Mongolia Surfs the Net
Surplus butter and
an NSF-funded research project have created a state-of-the-art Internet
connection in Mongolia. The project evolved as the once-secluded country
opened its doors for numerous scientific studies including some on the
ecology of Mongolia's ancient lakes.
The scientists working there needed an Internet
connection, NSF's Steven Goldstein told MSNBC. Goldstein is the
international coordinator for NSF's NSFNET Program.
Setting up a network of Internet connections in
a place where telephone lines are of inconsistent quality is a tricky
proposition. The answer turned out to be a new, spread spectrum wireless
The wireless Internet project is part of the combined
efforts of NSF, a private Mongolian Inter-net company called DataCom,
and the Soros Foundation, which helps countries of the former Soviet
Union develop technology. The project was completed last October when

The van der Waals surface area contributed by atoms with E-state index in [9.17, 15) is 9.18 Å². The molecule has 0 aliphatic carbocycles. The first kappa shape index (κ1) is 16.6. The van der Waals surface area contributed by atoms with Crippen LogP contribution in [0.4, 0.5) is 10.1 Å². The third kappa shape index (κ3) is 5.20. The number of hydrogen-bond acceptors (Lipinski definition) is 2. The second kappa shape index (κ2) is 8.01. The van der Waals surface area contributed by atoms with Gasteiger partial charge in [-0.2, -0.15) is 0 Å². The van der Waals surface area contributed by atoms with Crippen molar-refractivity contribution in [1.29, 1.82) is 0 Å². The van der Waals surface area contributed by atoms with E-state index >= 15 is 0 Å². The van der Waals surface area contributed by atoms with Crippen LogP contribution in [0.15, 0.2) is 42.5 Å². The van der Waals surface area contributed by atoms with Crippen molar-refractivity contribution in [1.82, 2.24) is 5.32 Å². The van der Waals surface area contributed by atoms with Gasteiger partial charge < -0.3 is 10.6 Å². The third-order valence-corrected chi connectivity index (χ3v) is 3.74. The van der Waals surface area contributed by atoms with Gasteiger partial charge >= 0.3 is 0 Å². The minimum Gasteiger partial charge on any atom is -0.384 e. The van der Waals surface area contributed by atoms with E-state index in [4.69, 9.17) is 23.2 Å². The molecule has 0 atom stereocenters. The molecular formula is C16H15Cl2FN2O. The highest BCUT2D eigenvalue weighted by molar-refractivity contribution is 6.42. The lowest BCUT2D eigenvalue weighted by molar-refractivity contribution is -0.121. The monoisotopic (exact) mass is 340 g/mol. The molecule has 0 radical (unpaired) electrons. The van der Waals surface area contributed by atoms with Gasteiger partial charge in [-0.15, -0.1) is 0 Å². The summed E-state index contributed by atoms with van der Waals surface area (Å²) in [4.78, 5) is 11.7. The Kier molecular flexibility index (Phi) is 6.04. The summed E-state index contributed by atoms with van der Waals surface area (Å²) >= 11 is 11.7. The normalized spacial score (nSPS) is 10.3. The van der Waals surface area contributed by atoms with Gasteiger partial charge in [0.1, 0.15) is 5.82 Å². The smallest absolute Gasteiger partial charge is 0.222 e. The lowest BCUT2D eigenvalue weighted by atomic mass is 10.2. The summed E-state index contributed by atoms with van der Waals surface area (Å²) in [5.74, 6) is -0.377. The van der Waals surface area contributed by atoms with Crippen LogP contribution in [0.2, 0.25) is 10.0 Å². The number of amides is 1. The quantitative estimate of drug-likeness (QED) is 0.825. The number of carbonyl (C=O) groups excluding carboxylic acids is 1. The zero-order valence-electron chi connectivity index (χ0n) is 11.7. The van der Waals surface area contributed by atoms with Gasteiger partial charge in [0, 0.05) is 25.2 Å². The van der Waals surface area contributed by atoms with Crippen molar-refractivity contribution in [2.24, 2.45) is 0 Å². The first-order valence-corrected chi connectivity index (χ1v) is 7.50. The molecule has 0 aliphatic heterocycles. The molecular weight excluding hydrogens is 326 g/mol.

research and academic institutions in the capital city of Ulaanbaatar
used the new modems to network their computers.
The institutions are also connected to the Internet
node itself, which was the result of an earlier project. In 1994, the
U.S. Department of Agriculture sent surplus butter to Mongolia where
it was sold. DataCom used the money to get a loan for a satellite dish
and then established an Internet node.
While developing the radio modems, NSF and others
found that the technology can be useful in other settings, such as schools
and remote areas.
"Spread spectrum is a good choice for Internet
access even here in Boulder," Steve Wulchin told MSNBC. Wulchin
is president of Colorado-based FreeWave Technologies, the company that
built the modems. In Mongolia, where there is limited infrastructure,
radio modems work well. "We use them here," says Wulchin, "because they
move data faster than phone lines. There are potential applications
in a lot of different countries...highly developed or not."